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The Nile, Egypt's Lifeline in the Desert, Comes Under Threat


Environment  (tags: ecosystems, environment, water, world, protection, nature, conservation, politics )

Cal
- 519 days ago - latimes.com
Poor African capitals are increasingly challenging Cairo for the river's water, without which Egypt's economy would wither and die.



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Comments

Christeen Anderson (419)
Monday November 12, 2012, 2:19 am
This doesn't sound good at all. Noted with concern.
 

John S. (294)
Monday November 12, 2012, 3:47 am
Noted, I'm surprised this issue hasn't really caused a problem before, but I guess new technologies makes it possible for other countries to intervene in the supply than previously possible.... I can't say they don't have a right to it.
 

Jennifer C. (172)
Monday November 12, 2012, 5:29 am
Noted. Thanks.
 

John B. (215)
Monday November 12, 2012, 8:11 pm
Thanks Cal for the link to the article by Jeffrey Fleishman. This is going to be an explosive issue with Egypt and her neighbors in the next 5 to 10 years. I'm very surprised that Ethiopia with sunshine year round is investing in a hydro-power project and not in solar energy. Read and noted
 

Sue Matheson (62)
Monday November 12, 2012, 9:28 pm
thanks
 

Monica D. (580)
Monday November 12, 2012, 9:48 pm
I think that humanity needs to restrain its numbers and demands on nature. The current economic system, however, promotes endless growth. I think that we need a more environmentally sustainable economy, along the general lines promotd by CASSE at http://steadystate.org .
 

Frans Badenhorst (537)
Tuesday November 13, 2012, 12:26 am
noted.....
 

Pogle S. (88)
Tuesday November 13, 2012, 12:31 am
Water wars next then?
 

Patricia H. (477)
Tuesday November 13, 2012, 12:32 am
noted
 

Alexander Werner (53)
Tuesday November 13, 2012, 4:24 am
Water resources have to be shared fairly.
 

Bernard Cronyn (31)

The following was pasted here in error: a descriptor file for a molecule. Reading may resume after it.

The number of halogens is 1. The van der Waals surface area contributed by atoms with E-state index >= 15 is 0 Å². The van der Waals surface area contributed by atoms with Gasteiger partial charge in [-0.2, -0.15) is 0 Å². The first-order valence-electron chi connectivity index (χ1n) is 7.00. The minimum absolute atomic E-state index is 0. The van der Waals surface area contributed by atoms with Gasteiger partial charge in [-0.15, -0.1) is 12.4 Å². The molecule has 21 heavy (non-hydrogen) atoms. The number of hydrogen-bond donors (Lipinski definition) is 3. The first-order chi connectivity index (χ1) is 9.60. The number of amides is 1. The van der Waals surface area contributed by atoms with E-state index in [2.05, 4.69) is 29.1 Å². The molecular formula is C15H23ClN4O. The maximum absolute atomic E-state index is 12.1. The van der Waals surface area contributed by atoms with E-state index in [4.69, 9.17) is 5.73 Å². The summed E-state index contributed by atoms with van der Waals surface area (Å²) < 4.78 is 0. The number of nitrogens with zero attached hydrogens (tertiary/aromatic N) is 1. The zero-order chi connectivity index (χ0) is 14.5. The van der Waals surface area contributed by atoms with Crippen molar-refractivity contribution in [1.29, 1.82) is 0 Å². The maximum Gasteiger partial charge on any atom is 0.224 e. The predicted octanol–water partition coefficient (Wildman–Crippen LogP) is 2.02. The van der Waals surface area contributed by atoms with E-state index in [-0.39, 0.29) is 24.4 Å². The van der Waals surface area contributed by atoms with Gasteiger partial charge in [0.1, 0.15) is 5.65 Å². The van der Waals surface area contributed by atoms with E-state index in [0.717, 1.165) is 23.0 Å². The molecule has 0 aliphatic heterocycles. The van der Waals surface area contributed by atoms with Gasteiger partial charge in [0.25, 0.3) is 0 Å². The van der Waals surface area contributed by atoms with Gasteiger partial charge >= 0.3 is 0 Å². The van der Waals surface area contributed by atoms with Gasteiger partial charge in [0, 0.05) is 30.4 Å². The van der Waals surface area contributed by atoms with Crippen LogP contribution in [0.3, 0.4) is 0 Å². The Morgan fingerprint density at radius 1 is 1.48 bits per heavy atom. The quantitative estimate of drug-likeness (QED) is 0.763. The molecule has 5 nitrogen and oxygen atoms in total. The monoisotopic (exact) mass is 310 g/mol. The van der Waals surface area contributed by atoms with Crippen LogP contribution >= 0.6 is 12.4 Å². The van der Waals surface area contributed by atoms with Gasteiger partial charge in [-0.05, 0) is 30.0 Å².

Tuesday November 13, 2012, 10:30 am
A well-known ecologist and friend pointed out many years ago that some of the conflicts in Africa were more to do with competition for dwindling water and other resources as the population exploded than the more popular theme of “tribe and religion”. Many of his colleagues condemned his stance from their comfortable armchairs (The ones who travel least know the most it seems) and he was described often as “discredited”. He also predicted that conflict over river resources would escalate. There is only one decent sized river flowing North into the Mediterranean from Africa and that is the Nile. Egypt is at the end of a long thirsty queue for water and upstream are big countries like the Sudan and Ethiopia. Egypt has already destroyed a lot of its good agricultural land thanks to Nasser, the USSR and the Aswan dam that limited the age old seasonal flooding that deposited rich sediment year after year in the delta. Shortage of arable land is nearly as big an issue as the water one. Should the guys upstream decide to get gnarly and grab more water and build more dams as their population grows, other than war there is not much the Egyptians can do. Nile conflict will not be the only African Water game in town. The Omo River flows from the Ethiopian highlands into Lake Turkana in Kenya’s arid Northern Frontier District. Those paragons of ecological virtue the Chinese are busy building a dam in Ethiopia that will “control” the annual flooding and hold water back in that country. The Turkana, Dassanach, Hamer, Nyangatom, Karo, Kwegu, Mursi, Bodi, and Me'en people farther down- stream depend on the annual flooding. Without it many will die. Will the Ethiopians or the Chinese take responsibility for them? History suggests that the answer to that will be an emphatic “No!” A quick look at Africa indicates that there are not that many large rivers on this continent and if one flies over Africa, apart from the Central West, the predominant colour seen is brown. Africa with its exploding population is a dry continent. Do not tell the politicians; they have not worked that sort of stuff out yet.
 
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